Water at Work – Part I

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Water at Work – Part I

While much has been written recently about the adverse effects of driver dehydration, the importance of proper hydration, regardless of context or industry, has been proven time and again.

In 2007 the Royal College of Nursing (as part of their Nutrition Now campaign) and the National Patient Safety Agency published a Hydration Best Practice Toolkit. The aim of the toolkit was to better educate nurses, healthcare workers, caterers and other service providers about the necessity of good hydration and the benefits of drinking enough water. Of the many fact-sheets included in the toolkit, one is of particular pertinence, Water in the Workplace, because as anyone in management will know, increasing productivity is a KPI in any business. In this, Part I of a two-part blog series, we will examine the fact-sheet and the impact of dehydration in the workplace.

Statistics from 2004 show that ‘illness absence costs UK employers £12b a year; with 168 million workings days lost. Good hydration contributes to workers’ health and safety. Even mild levels of dehydration adversely affect both physical and mental performance, but these effects can be made worse by the physical demands of the job’ – case in point with driver dehydration, where easy access to fluids and toilet facilities is often limited.

So what exactly constitutes good hydration? How much we should be drinking each day depends on a number of factors, and while there’s no absolute recommendation, there is an ideal range – men should be consuming from 1.2 litres to 3 litres and women from 1.2 litres to 2.2 litres. Dehydration is defined as a 1 percent or more loss of body weight; we typically experience thirst anywhere between dehydration levels of 0.8 to 2 percent, which means that by the time we feel thirsty we’re often already dehydrated, so thirst is not the best indicator to go by. Instead, we should be sipping water throughout the day to ensure we remain properly hydrated.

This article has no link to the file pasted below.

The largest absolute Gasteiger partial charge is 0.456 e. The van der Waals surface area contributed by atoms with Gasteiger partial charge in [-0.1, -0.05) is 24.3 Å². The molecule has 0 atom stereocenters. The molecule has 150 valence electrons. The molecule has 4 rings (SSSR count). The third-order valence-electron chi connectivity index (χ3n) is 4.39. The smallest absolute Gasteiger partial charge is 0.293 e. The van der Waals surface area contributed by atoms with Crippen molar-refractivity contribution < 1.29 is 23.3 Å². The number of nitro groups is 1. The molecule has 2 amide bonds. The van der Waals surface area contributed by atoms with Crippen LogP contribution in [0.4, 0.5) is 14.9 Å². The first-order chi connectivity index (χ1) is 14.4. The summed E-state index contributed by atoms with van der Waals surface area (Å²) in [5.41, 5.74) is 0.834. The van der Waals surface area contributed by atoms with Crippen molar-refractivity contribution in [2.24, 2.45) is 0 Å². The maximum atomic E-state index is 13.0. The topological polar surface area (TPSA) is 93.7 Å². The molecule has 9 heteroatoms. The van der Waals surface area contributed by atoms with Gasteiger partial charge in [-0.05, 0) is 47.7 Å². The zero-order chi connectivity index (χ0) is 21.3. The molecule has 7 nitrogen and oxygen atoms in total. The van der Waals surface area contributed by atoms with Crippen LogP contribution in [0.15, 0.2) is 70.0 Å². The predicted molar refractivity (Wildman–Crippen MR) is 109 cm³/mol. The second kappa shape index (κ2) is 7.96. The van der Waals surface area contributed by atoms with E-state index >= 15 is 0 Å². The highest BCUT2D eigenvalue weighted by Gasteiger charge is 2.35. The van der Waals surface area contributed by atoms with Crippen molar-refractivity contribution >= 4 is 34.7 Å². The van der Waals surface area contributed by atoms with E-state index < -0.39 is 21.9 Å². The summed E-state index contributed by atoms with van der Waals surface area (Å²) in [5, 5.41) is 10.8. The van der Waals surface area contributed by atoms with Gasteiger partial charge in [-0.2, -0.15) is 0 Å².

According to the fact-sheet, these are some of the early signs of dehydration:

Light-headedness, dizziness, tiredness, irritability, headache, sunken features (particularly the eyes), flushed skin, heat intolerance, dry mouth, throat and eyes, and skin that is loose and lacks elasticity. There may be a burning sensation in the stomach, urine output will be reduced, and may appear darker than usual.

While we mainly lose water from our bodies as urine, we also lose it through evaporation from our lungs and skin when we breathe and sweat; and a small amount is lost in faeces. Environmental factors and activity levels all affect how much water we lose in a day and our body is only efficient at restoring the water balance if we replenish the lost fluid. The importance of proper hydration cannot be underestimated, and in Part II of this two-part blog series, we will examine the health and performance benefits of drinking enough water each day to combat the potentially dangerous side-effects of driver dehydration.

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